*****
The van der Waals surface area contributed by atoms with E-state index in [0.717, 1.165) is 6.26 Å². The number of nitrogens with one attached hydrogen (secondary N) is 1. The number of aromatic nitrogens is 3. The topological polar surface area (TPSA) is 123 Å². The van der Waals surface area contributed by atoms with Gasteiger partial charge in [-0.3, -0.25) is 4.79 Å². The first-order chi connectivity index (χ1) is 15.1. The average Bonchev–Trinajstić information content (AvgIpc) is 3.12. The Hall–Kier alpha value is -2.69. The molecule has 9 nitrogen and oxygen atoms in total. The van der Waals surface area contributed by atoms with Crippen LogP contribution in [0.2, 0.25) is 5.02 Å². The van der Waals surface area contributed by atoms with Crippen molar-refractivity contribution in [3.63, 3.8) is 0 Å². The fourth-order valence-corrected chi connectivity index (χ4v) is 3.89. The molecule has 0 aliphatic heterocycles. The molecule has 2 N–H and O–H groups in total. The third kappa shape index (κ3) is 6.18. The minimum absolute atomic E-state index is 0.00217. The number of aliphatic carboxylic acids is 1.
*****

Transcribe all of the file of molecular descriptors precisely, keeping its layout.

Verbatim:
The van der Waals surface area contributed by atoms with E-state index in [0.717, 1.165) is 6.26 Å². The number of nitrogens with one attached hydrogen (secondary N) is 1. The number of aromatic nitrogens is 3. The topological polar surface area (TPSA) is 123 Å². The van der Waals surface area contributed by atoms with Gasteiger partial charge in [-0.3, -0.25) is 4.79 Å². The first-order chi connectivity index (χ1) is 15.1. The average Bonchev–Trinajstić information content (AvgIpc) is 3.12. The Hall–Kier alpha value is -2.69. The molecule has 9 nitrogen and oxygen atoms in total. The van der Waals surface area contributed by atoms with Crippen LogP contribution in [0.2, 0.25) is 5.02 Å². The van der Waals surface area contributed by atoms with Crippen molar-refractivity contribution in [3.63, 3.8) is 0 Å². The fourth-order valence-corrected chi connectivity index (χ4v) is 3.89. The molecule has 0 aliphatic heterocycles. The molecule has 2 N–H and O–H groups in total. The third kappa shape index (κ3) is 6.18. The minimum absolute atomic E-state index is 0.00217. The number of aliphatic carboxylic acids is 1.